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I am passing the Cookie header of a valid authenticated, high privileged user to the unauthenticated or low privileged user using Autorize (Burp Extension).

So ideally, the Autorize says the requests are bypassed because the Cookie header is now changed. This can also be manually performed in the Browser's Application tab.

Is this considered to be a vulnerability given the fact that those two different accounts are mine and I know the actual session ID of both the users? (Not sniffed or hijacked)

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    I find your question hard to understand. It would benefit greatly from some requests or screenshots
    – user163495
    Apr 16 at 1:51
  • @MechMK1 I have two users on a website - User A and User B in different sessions. I am replacing User A's session ID with User B's session ID. Now I am logged in as User A in the website. This I performed using Autorize - Burp Extension. Is this a potential vulnerability or an expected behavior?
    – Supraja
    Apr 16 at 2:29
  • @MechMK1 As I am aware of both the user sessions and thus, able to modify them and did not hijack them. So I was curious if this is how it works or if a potential attack can be performed using this.
    – Supraja
    Apr 16 at 2:31

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Your application uses session ID in cookie to manage session. As you can find in OWASP Cheat Sheet Series:

In order to keep the authenticated state and track the users progress within the web application, applications provide users with a session identifier (session ID or token) that is assigned at session creation time, and is shared and exchanged by the user and the web application for the duration of the session (it is sent on every HTTP request). The session ID is a name=value pair.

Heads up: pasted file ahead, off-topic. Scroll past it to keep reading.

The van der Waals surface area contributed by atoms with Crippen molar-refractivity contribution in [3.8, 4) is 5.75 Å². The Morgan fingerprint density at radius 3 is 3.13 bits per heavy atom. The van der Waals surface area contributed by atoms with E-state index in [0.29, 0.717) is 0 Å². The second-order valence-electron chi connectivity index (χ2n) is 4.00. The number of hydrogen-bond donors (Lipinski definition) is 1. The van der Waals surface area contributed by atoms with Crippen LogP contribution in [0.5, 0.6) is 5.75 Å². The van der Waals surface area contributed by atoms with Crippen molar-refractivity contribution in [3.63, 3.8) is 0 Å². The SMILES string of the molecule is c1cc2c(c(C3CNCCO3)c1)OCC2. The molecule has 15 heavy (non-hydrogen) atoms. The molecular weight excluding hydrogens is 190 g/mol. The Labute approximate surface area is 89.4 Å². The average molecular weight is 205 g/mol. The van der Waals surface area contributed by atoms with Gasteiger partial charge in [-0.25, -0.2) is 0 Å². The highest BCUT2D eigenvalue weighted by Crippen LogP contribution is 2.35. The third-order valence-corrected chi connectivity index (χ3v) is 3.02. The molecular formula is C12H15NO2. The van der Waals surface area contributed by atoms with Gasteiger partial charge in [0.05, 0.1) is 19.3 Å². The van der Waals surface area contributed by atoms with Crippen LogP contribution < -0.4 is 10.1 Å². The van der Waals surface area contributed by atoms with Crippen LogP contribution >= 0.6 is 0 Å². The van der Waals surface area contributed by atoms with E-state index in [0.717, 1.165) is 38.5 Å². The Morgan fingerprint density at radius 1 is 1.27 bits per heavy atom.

If your application uses cookie to manage session:

  • User A's session ID -> logged in as User A
  • User B's session ID -> logged in as User B

If you use user B's session ID and you see user A's account that can be a vulnerability, but did you set enforcement detector filters correctly? Autorize need to know how to assess results correctly. More about enforcement detector configuration https://github.com/portswigger/autorize:

The enforcement detector filters will allow Autorize to detect authentication and authorization enforcement in the response of the server by content length or string (literal string or regex) in the message body, headers or in the full request.

Did you check in "Request/Response Viewers" that your request was really sent with user B's cookie?

For Burp there is also Auth Matrix extension that can help you with IDOR vulnerabilities. I personally find this extension more user-friendly (but the functionality of course is very similar).

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